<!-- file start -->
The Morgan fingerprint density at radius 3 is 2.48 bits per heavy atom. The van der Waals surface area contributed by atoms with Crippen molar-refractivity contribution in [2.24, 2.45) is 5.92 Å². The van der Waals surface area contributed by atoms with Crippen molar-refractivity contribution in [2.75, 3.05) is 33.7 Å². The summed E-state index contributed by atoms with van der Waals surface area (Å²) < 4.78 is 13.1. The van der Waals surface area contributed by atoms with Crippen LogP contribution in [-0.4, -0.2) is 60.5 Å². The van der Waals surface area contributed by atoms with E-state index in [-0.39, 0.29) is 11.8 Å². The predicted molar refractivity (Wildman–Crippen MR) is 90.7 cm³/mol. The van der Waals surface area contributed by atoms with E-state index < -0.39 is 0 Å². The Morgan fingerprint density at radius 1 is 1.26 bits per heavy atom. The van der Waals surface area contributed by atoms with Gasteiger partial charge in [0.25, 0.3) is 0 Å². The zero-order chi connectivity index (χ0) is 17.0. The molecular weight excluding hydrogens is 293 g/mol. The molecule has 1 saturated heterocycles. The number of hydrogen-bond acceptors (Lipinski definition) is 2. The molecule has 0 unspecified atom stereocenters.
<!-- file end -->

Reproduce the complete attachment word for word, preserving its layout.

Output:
The Morgan fingerprint density at radius 3 is 2.48 bits per heavy atom. The van der Waals surface area contributed by atoms with Crippen molar-refractivity contribution in [2.24, 2.45) is 5.92 Å². The van der Waals surface area contributed by atoms with Crippen molar-refractivity contribution in [2.75, 3.05) is 33.7 Å². The summed E-state index contributed by atoms with van der Waals surface area (Å²) < 4.78 is 13.1. The van der Waals surface area contributed by atoms with Crippen LogP contribution in [-0.4, -0.2) is 60.5 Å². The van der Waals surface area contributed by atoms with E-state index in [-0.39, 0.29) is 11.8 Å². The predicted molar refractivity (Wildman–Crippen MR) is 90.7 cm³/mol. The van der Waals surface area contributed by atoms with E-state index < -0.39 is 0 Å². The Morgan fingerprint density at radius 1 is 1.26 bits per heavy atom. The van der Waals surface area contributed by atoms with Gasteiger partial charge in [0.25, 0.3) is 0 Å². The zero-order chi connectivity index (χ0) is 17.0. The molecular weight excluding hydrogens is 293 g/mol. The molecule has 1 saturated heterocycles. The number of hydrogen-bond acceptors (Lipinski definition) is 2. The molecule has 0 unspecified atom stereocenters.